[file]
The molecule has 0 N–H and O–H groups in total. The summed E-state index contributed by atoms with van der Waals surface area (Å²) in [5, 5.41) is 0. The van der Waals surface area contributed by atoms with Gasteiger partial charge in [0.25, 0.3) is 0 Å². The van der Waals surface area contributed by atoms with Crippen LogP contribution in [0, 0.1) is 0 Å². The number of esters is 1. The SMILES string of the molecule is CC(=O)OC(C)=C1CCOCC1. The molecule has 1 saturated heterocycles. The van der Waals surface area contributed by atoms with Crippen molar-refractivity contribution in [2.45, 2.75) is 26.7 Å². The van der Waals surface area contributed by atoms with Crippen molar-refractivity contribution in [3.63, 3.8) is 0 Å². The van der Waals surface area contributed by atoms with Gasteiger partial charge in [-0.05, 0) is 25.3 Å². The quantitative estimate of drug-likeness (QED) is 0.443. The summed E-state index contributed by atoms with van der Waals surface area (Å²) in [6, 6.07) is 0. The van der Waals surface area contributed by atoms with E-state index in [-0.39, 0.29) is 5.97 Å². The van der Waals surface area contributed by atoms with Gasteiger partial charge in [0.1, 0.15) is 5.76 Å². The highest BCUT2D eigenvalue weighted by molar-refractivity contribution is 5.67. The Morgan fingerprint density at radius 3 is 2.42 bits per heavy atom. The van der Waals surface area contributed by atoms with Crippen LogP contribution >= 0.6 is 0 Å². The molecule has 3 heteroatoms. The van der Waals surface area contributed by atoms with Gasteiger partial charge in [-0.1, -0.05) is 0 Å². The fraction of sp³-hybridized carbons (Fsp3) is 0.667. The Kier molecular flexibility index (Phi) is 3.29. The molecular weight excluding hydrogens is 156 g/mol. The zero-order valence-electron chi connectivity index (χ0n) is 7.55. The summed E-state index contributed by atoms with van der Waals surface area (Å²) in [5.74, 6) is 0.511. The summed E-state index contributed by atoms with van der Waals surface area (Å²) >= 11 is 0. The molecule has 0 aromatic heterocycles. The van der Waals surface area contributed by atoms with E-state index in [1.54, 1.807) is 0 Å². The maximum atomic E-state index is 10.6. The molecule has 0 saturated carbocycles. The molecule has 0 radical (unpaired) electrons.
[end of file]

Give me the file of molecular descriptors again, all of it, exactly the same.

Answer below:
The molecule has 0 N–H and O–H groups in total. The summed E-state index contributed by atoms with van der Waals surface area (Å²) in [5, 5.41) is 0. The van der Waals surface area contributed by atoms with Gasteiger partial charge in [0.25, 0.3) is 0 Å². The van der Waals surface area contributed by atoms with Crippen LogP contribution in [0, 0.1) is 0 Å². The number of esters is 1. The SMILES string of the molecule is CC(=O)OC(C)=C1CCOCC1. The molecule has 1 saturated heterocycles. The van der Waals surface area contributed by atoms with Crippen molar-refractivity contribution in [2.45, 2.75) is 26.7 Å². The van der Waals surface area contributed by atoms with Crippen molar-refractivity contribution in [3.63, 3.8) is 0 Å². The van der Waals surface area contributed by atoms with Gasteiger partial charge in [-0.05, 0) is 25.3 Å². The quantitative estimate of drug-likeness (QED) is 0.443. The summed E-state index contributed by atoms with van der Waals surface area (Å²) in [6, 6.07) is 0. The van der Waals surface area contributed by atoms with E-state index in [-0.39, 0.29) is 5.97 Å². The van der Waals surface area contributed by atoms with Gasteiger partial charge in [0.1, 0.15) is 5.76 Å². The highest BCUT2D eigenvalue weighted by molar-refractivity contribution is 5.67. The Morgan fingerprint density at radius 3 is 2.42 bits per heavy atom. The van der Waals surface area contributed by atoms with Crippen LogP contribution >= 0.6 is 0 Å². The molecule has 3 heteroatoms. The van der Waals surface area contributed by atoms with Gasteiger partial charge in [-0.1, -0.05) is 0 Å². The fraction of sp³-hybridized carbons (Fsp3) is 0.667. The Kier molecular flexibility index (Phi) is 3.29. The molecular weight excluding hydrogens is 156 g/mol. The zero-order valence-electron chi connectivity index (χ0n) is 7.55. The summed E-state index contributed by atoms with van der Waals surface area (Å²) in [5.74, 6) is 0.511. The summed E-state index contributed by atoms with van der Waals surface area (Å²) >= 11 is 0. The molecule has 0 aromatic heterocycles. The van der Waals surface area contributed by atoms with E-state index in [1.54, 1.807) is 0 Å². The maximum atomic E-state index is 10.6. The molecule has 0 saturated carbocycles. The molecule has 0 radical (unpaired) electrons.